In July, I discovered author Brian Katcher’s work while browsing the stacks of my local library’s YA section. I enjoyed his Almost Perfect so much that I ordered Playing with Matches. I really enjoyed it, too. I was pleased when I posted reviews here, that Brian stopped into the blog to say hello, and he was willing to do an interview with me. Of course, I managed to procrastinate for a month or two, but at long last, here are the fruits of that serendipitous discovery in the stacks.
Part two will appear tomorrow!
Interview with Brian Katcher:
Your protagonists are very realistic young men with very unexpected challenges to their romantic theories. In some ways they have similar attitudes and expectations. How are Leon (from Playing with Matches) and Logan (from Almost Perfect) similar to and distinct from each other?
Thank you for interviewing me. You know, the problems of Leon and Logan are both so similar, sometimes I feel like I’ve written the same story twice. They’re two young men who want nothing more than to meet a girl who could be both their girlfriend and their friend. And when they find her, they end up losing her because of an issue that, in retrospect, should not have been a deal breaker. As for their distinctiveness, I think Logan was the slightly more mature of the two. He’s had a rough home life and is more worldly and less trusting.
In Playing with Matches, Leon has to sort out the privilege of dating the cheerleader against the honour of having a true friend with physical imperfections. Part of his dilemma relates to the pressure of ‘what everyone else will think.’ How do his choices reflect what you see in the boys at the school where you work?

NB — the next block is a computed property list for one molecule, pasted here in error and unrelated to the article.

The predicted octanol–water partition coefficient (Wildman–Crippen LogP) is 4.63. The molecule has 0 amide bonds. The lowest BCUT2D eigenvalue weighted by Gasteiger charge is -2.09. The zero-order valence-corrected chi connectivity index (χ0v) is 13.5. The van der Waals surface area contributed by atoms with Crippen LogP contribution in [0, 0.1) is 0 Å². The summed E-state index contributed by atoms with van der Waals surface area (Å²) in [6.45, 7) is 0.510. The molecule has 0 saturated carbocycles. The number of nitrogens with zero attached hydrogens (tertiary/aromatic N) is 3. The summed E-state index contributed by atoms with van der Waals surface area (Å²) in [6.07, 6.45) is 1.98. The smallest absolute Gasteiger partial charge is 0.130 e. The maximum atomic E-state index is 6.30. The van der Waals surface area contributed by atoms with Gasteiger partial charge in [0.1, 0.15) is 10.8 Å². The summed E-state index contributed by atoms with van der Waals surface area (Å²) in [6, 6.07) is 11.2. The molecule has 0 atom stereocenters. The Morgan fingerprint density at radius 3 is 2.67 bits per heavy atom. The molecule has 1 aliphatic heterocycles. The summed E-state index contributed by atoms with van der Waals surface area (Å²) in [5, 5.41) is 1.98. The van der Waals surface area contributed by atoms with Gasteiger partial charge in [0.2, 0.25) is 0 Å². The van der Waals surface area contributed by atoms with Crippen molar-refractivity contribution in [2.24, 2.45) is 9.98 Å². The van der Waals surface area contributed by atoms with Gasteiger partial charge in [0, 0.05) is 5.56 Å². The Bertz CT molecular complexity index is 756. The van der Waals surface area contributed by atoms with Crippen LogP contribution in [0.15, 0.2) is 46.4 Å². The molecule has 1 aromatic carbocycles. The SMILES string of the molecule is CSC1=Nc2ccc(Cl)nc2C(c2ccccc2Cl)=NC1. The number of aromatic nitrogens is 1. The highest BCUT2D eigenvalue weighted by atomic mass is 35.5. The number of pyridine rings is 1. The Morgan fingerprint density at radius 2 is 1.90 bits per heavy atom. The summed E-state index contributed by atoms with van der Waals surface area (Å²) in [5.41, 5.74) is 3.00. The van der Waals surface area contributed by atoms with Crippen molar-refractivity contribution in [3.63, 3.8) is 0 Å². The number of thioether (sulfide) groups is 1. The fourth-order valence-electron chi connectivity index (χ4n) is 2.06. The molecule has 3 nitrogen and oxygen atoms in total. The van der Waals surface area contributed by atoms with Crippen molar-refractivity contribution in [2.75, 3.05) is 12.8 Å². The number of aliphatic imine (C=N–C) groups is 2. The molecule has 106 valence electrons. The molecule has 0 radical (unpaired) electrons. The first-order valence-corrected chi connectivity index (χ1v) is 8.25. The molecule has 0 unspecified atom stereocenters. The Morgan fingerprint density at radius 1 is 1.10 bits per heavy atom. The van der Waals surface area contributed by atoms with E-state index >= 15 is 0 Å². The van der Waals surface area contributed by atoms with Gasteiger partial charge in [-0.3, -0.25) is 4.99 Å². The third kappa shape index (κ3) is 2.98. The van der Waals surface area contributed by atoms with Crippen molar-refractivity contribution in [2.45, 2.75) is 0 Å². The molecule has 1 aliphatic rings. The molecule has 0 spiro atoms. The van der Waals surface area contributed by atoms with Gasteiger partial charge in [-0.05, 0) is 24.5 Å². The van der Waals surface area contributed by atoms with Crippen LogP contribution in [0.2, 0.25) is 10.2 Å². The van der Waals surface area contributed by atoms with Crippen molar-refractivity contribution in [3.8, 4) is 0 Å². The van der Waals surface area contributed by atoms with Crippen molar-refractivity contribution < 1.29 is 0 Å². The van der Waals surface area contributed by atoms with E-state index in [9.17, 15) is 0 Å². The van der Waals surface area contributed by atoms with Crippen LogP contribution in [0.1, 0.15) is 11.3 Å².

Actually, I work at an elementary school, but I remember those feelings well from when I was a teen. I don’t think there’s a man alive who didn’t once see a girl they’d really have liked to have asked out, but then thought ‘but she’s overweight/plain/dresses funny/isn’t cool. What will the guys think?’ And we’ve all lived to regret it. And nine times out of ten, the same guys who’d make fun of you for having an imperfect girlfriend are the same ones staying home watching TV weekend after weekend. The older you get, the more you realize that you want to date someone who you enjoy hanging out with. And by then, all you can do is look back and the wasted opportunities and try to learn from them.
Of course, I remember similar behavior in girls, as well. My incredibly smart and talented sister used to act dumb around the popular kids so she wouldn’t be thought of as a nerd.
In Almost Perfect, the story explores Logan’s feelings when he discovers the new girl he’s wildly attracted to, is biologically male. The story could have been about Sage’s journey to become herself. Did you consider telling it from Sage’s point of view? Why did you choose to tell Sage’s story from Logan’s perspective?
In my original draft, I punctuated the chapters with excerpts from Sage’s diary, detailing her feelings about Logan and their relationship. However, since I did not reveal that Sage was transgender until page 100, I had to deliberately not mention a lot, which was kind of jerking the reader around. In the end, I used Logan to tell Sage’s story. I felt more comfortable writing from the point of view of a young man who was meeting someone like Sage for the first time. I considered writing from Sage’s point of view, but I feared that I wouldn’t be able to accurately capture the first person feelings of a young transwoman. The last thing I wanted to do was make Sage an unrealistic character.
See the rest of the interview tomorrow!